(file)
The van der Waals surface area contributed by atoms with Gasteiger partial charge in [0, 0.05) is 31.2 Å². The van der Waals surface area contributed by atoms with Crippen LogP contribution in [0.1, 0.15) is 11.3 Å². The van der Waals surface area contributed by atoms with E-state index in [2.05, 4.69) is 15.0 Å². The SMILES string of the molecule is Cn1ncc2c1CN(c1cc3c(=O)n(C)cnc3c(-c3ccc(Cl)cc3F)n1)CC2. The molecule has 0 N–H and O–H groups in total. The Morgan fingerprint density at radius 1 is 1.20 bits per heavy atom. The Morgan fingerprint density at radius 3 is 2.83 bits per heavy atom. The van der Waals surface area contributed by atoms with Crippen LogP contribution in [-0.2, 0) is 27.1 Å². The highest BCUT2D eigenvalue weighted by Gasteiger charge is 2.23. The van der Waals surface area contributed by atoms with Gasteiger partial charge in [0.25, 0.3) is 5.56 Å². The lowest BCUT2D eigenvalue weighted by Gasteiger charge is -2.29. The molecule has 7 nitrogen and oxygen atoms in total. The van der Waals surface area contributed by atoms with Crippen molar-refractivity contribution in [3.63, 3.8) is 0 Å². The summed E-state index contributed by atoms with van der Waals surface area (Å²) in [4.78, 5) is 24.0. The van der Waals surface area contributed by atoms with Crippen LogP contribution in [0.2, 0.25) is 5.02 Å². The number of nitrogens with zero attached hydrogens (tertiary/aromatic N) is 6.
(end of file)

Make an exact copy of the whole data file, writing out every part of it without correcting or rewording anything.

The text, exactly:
The van der Waals surface area contributed by atoms with Gasteiger partial charge in [0, 0.05) is 31.2 Å². The van der Waals surface area contributed by atoms with Crippen LogP contribution in [0.1, 0.15) is 11.3 Å². The van der Waals surface area contributed by atoms with E-state index in [2.05, 4.69) is 15.0 Å². The SMILES string of the molecule is Cn1ncc2c1CN(c1cc3c(=O)n(C)cnc3c(-c3ccc(Cl)cc3F)n1)CC2. The molecule has 0 N–H and O–H groups in total. The Morgan fingerprint density at radius 1 is 1.20 bits per heavy atom. The Morgan fingerprint density at radius 3 is 2.83 bits per heavy atom. The van der Waals surface area contributed by atoms with Crippen LogP contribution in [-0.2, 0) is 27.1 Å². The highest BCUT2D eigenvalue weighted by Gasteiger charge is 2.23. The van der Waals surface area contributed by atoms with Gasteiger partial charge in [0.25, 0.3) is 5.56 Å². The lowest BCUT2D eigenvalue weighted by Gasteiger charge is -2.29. The molecule has 7 nitrogen and oxygen atoms in total. The van der Waals surface area contributed by atoms with Crippen molar-refractivity contribution in [3.63, 3.8) is 0 Å². The summed E-state index contributed by atoms with van der Waals surface area (Å²) in [4.78, 5) is 24.0. The van der Waals surface area contributed by atoms with Crippen LogP contribution in [0.2, 0.25) is 5.02 Å². The number of nitrogens with zero attached hydrogens (tertiary/aromatic N) is 6.